Have you ever had one of those mornings when you just don’t want to wake up? Of course, who hasn’t.
You wake up wondering why. What’s the point? Why on earth am I awake to go to a class that in a couple of months won’t even matter? It’s not like I contribute anything valuable. Participation marks…pfft who really cares. And then you start asking yourself the bigger questions. Why am I even here? What is the point of anything anymore?
Now, trust me, I don’t frequent having these mornings. They can be a bittersweet blessing: often enlightening, but usually just a bummer. But it’s useful to question life every now and then. What am I doing today? Is it something I would want to be doing before I die?
Which reminded me of an art installation in a mall in Brampton (great place for an epiphany) that invited shoppers to fill in the statement “Before I die, I want to…” on a common wall painted with black chalkboard paint. The art project was created by New Orleans-based artist, Candy Chang, who painted the side of a house in her neighbourhood. The project spread around the world to countries like Kazakhstan, South Africa, Netherlands, Mexico and many more.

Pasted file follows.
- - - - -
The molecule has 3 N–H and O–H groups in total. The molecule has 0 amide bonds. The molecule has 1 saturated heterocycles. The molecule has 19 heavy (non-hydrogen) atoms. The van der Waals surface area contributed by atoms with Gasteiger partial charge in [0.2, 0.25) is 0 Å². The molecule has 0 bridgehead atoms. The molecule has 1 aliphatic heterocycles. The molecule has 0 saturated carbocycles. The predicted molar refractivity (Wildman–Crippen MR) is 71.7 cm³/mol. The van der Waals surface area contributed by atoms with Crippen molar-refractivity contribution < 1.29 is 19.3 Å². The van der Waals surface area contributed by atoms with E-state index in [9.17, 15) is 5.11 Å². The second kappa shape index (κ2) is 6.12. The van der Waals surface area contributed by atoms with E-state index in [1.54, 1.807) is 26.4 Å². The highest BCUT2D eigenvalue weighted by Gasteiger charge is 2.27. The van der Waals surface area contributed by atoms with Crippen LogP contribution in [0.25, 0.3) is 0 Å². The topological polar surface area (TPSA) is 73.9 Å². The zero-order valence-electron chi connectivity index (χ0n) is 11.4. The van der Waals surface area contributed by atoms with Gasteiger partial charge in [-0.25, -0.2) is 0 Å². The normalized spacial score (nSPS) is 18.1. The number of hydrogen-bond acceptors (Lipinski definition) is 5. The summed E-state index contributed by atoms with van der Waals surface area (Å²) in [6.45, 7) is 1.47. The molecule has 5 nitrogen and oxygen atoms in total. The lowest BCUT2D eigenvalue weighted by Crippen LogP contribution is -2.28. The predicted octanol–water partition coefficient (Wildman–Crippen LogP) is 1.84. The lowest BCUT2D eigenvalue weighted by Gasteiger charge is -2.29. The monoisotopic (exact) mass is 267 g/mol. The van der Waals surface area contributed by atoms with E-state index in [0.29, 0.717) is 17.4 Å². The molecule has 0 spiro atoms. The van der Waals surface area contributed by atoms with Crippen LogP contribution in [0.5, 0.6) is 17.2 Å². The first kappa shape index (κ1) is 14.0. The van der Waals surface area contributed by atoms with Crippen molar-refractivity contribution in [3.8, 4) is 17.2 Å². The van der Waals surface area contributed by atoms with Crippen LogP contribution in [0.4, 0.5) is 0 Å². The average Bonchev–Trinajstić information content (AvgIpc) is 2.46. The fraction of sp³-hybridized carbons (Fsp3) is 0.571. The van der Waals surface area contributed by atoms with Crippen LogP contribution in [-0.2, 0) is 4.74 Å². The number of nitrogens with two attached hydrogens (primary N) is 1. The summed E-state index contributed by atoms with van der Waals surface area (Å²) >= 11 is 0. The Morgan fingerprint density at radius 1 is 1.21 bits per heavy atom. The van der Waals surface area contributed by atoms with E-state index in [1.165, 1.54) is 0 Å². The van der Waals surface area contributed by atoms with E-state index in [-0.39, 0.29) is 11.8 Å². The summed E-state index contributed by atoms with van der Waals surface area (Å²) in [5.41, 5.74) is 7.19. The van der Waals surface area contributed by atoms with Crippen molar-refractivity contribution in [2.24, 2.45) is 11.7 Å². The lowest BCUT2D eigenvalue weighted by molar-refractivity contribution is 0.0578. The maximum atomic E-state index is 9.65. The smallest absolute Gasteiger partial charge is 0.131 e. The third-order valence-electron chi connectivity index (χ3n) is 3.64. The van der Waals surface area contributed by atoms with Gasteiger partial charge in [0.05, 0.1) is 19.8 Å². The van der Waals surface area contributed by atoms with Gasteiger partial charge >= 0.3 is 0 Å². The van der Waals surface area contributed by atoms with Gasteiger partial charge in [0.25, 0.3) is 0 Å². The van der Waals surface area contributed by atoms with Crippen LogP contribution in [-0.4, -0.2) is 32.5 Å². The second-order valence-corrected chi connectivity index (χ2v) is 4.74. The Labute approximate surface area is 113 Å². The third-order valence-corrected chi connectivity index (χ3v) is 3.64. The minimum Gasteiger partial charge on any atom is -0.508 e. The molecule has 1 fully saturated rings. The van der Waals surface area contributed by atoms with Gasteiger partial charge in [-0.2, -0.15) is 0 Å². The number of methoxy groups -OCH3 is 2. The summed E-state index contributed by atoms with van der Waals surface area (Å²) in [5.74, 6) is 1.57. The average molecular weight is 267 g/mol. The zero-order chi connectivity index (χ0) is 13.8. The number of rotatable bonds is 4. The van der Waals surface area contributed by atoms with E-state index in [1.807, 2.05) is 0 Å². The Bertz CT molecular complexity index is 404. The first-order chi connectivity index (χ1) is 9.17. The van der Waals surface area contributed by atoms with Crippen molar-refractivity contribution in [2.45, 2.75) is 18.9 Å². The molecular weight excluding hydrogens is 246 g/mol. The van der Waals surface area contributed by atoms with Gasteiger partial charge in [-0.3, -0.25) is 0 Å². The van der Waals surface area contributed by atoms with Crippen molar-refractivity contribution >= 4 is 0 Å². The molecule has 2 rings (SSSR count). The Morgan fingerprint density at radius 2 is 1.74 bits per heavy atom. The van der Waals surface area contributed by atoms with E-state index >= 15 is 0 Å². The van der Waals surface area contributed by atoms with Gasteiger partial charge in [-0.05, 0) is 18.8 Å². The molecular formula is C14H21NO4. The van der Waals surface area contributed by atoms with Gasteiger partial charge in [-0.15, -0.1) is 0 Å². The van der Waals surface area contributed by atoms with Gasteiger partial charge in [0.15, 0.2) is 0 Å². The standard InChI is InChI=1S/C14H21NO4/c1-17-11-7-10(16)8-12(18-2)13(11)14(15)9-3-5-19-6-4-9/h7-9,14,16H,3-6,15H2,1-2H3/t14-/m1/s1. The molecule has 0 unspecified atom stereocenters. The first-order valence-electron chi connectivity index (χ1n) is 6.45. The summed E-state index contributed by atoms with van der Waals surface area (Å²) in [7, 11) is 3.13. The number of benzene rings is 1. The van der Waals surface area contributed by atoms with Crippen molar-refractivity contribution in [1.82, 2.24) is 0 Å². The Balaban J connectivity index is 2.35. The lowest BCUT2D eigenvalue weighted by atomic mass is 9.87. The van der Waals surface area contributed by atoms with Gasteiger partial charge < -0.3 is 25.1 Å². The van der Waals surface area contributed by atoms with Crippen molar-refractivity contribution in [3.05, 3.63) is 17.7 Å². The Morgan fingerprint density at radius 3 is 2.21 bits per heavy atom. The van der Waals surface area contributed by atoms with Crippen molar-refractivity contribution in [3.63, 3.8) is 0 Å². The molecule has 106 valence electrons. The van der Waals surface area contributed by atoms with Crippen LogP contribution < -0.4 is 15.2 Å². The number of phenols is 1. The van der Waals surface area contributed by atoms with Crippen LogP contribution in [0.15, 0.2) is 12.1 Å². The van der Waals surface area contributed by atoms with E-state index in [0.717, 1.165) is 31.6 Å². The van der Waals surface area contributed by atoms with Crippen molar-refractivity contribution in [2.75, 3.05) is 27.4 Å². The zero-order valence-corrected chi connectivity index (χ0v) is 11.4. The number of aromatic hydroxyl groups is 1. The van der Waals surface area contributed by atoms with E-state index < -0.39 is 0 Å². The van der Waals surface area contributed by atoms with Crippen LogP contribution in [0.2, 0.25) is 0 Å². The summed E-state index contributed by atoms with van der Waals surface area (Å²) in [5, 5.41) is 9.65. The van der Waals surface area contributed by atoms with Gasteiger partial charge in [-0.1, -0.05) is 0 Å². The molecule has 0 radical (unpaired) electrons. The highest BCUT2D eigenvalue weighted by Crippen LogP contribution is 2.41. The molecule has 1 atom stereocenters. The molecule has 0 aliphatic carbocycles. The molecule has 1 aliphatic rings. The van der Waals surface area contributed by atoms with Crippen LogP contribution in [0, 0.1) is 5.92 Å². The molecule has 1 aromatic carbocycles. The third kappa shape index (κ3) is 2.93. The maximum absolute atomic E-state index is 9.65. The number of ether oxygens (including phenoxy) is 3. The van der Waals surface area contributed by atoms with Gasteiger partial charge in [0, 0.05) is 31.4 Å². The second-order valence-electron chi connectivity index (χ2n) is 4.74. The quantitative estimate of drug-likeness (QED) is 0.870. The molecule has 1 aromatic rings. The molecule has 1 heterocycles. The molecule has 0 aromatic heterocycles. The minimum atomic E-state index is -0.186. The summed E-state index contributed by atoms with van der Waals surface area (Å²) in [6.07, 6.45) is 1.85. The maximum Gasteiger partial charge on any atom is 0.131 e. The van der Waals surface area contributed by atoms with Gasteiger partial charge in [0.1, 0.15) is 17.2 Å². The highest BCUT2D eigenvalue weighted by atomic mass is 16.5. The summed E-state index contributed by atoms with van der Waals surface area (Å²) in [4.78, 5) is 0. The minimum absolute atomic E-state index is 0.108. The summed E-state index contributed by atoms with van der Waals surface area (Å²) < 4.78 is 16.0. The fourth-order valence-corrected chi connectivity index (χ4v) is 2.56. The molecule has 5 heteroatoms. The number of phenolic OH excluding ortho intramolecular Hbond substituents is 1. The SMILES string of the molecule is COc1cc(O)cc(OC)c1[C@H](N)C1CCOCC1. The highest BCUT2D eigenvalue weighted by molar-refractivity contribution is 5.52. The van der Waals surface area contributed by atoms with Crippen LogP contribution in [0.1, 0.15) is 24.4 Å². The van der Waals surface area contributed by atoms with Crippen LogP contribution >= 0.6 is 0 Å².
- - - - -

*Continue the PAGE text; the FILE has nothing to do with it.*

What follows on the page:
I work in the mall and the installation has been up for a couple of months now. I try to walk by it as often as I can. There are the obviously silly answers: “I want to be spiderman,” “I want to marry [insert famous celebrity here],” “I want to witness the end of capitalism.” There were some thoughtful, selfless answers as well: “I want to find the cure for cancer,” “I want to save the world for Jesus.” Each time I walk by, I’m captivated by the people who have written on the wall. I’m curious as to what compelled them. Did they know right away what they wanted to say or did they hesitate? Did they go back to their shopping unchanged, or did they dwell on these thoughts through out the day?
This morning I looked for every and any reason that could keep me from getting up out of bed. I had already missed the early train. I was going to show up late to class. I felt a little sick. I had a full day of work that day. I would have to wake up my mom to give me a ride to the GO station. I was going to have to skip breakfast.
But for reasons beyond my knowledge, perhaps just out of habit, I got up. I woke up my mom and we had a nice ride to the station. When I walked towards the stairs of the corridor, a man opened the door for me. I whispered a “thank you” and he returned it with a cheerful “no problem.” My Ipod shuffle knew just what songs to play to lighten my mood. And the train conductor made a fool of himself by overshooting the platform at two different stations.
I’m a hesitater when I walk by that chalkboard wall. I don’t know if I could sum up what I want to do before I die into one concise statement. There are a lot of things I want to do. And there a lot of things I will never get to. But if I can at least take joy in the average, seemingly meaningless tasks of everyday, maybe all the rest of this life will make sense.
That’s a goal I can chalk up.